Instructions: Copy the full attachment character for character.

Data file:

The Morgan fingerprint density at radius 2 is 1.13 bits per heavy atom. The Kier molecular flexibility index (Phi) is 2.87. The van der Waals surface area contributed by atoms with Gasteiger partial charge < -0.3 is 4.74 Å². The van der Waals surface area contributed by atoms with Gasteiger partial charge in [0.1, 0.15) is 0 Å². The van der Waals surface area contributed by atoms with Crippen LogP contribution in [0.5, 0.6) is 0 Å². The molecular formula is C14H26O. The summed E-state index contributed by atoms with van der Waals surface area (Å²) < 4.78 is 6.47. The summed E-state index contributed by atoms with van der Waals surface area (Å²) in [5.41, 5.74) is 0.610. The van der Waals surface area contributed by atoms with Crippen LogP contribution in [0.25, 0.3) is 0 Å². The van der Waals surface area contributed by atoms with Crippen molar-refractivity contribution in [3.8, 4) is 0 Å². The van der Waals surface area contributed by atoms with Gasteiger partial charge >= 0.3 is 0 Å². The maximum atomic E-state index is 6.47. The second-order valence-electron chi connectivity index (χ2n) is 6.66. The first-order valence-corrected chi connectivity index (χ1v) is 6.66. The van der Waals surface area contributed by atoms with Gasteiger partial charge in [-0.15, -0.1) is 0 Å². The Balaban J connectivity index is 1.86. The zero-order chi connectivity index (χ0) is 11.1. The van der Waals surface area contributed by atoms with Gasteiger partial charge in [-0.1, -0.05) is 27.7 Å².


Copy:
The Morgan fingerprint density at radius 2 is 1.13 bits per heavy atom. The Kier molecular flexibility index (Phi) is 2.87. The van der Waals surface area contributed by atoms with Gasteiger partial charge < -0.3 is 4.74 Å². The van der Waals surface area contributed by atoms with Gasteiger partial charge in [0.1, 0.15) is 0 Å². The van der Waals surface area contributed by atoms with Crippen LogP contribution in [0.5, 0.6) is 0 Å². The molecular formula is C14H26O. The summed E-state index contributed by atoms with van der Waals surface area (Å²) < 4.78 is 6.47. The summed E-state index contributed by atoms with van der Waals surface area (Å²) in [5.41, 5.74) is 0.610. The van der Waals surface area contributed by atoms with Crippen LogP contribution in [0.25, 0.3) is 0 Å². The van der Waals surface area contributed by atoms with Crippen molar-refractivity contribution in [3.8, 4) is 0 Å². The van der Waals surface area contributed by atoms with Gasteiger partial charge >= 0.3 is 0 Å². The maximum atomic E-state index is 6.47. The second-order valence-electron chi connectivity index (χ2n) is 6.66. The first-order valence-corrected chi connectivity index (χ1v) is 6.66. The van der Waals surface area contributed by atoms with Gasteiger partial charge in [-0.15, -0.1) is 0 Å². The Balaban J connectivity index is 1.86. The zero-order chi connectivity index (χ0) is 11.1. The van der Waals surface area contributed by atoms with Gasteiger partial charge in [-0.1, -0.05) is 27.7 Å².